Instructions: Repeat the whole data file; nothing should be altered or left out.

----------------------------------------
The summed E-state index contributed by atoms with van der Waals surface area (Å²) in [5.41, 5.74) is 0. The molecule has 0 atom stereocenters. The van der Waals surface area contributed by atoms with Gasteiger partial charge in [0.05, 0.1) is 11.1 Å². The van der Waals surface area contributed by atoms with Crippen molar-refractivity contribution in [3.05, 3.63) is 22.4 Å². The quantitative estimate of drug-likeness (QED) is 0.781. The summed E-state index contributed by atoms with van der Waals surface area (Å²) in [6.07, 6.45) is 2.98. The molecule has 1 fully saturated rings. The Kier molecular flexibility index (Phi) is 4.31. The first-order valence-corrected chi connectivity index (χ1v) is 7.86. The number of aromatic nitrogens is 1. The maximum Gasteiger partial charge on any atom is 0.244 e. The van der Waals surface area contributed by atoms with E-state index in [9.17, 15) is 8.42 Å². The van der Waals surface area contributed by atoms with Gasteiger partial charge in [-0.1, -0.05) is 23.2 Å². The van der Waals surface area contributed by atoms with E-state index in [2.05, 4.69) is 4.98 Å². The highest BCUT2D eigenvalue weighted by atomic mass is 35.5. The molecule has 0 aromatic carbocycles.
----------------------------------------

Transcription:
The summed E-state index contributed by atoms with van der Waals surface area (Å²) in [5.41, 5.74) is 0. The molecule has 0 atom stereocenters. The van der Waals surface area contributed by atoms with Gasteiger partial charge in [0.05, 0.1) is 11.1 Å². The van der Waals surface area contributed by atoms with Crippen molar-refractivity contribution in [3.05, 3.63) is 22.4 Å². The quantitative estimate of drug-likeness (QED) is 0.781. The summed E-state index contributed by atoms with van der Waals surface area (Å²) in [6.07, 6.45) is 2.98. The molecule has 1 fully saturated rings. The Kier molecular flexibility index (Phi) is 4.31. The first-order valence-corrected chi connectivity index (χ1v) is 7.86. The number of aromatic nitrogens is 1. The maximum Gasteiger partial charge on any atom is 0.244 e. The van der Waals surface area contributed by atoms with E-state index in [9.17, 15) is 8.42 Å². The van der Waals surface area contributed by atoms with Gasteiger partial charge in [-0.1, -0.05) is 23.2 Å². The van der Waals surface area contributed by atoms with E-state index in [2.05, 4.69) is 4.98 Å². The highest BCUT2D eigenvalue weighted by atomic mass is 35.5. The molecule has 0 aromatic carbocycles.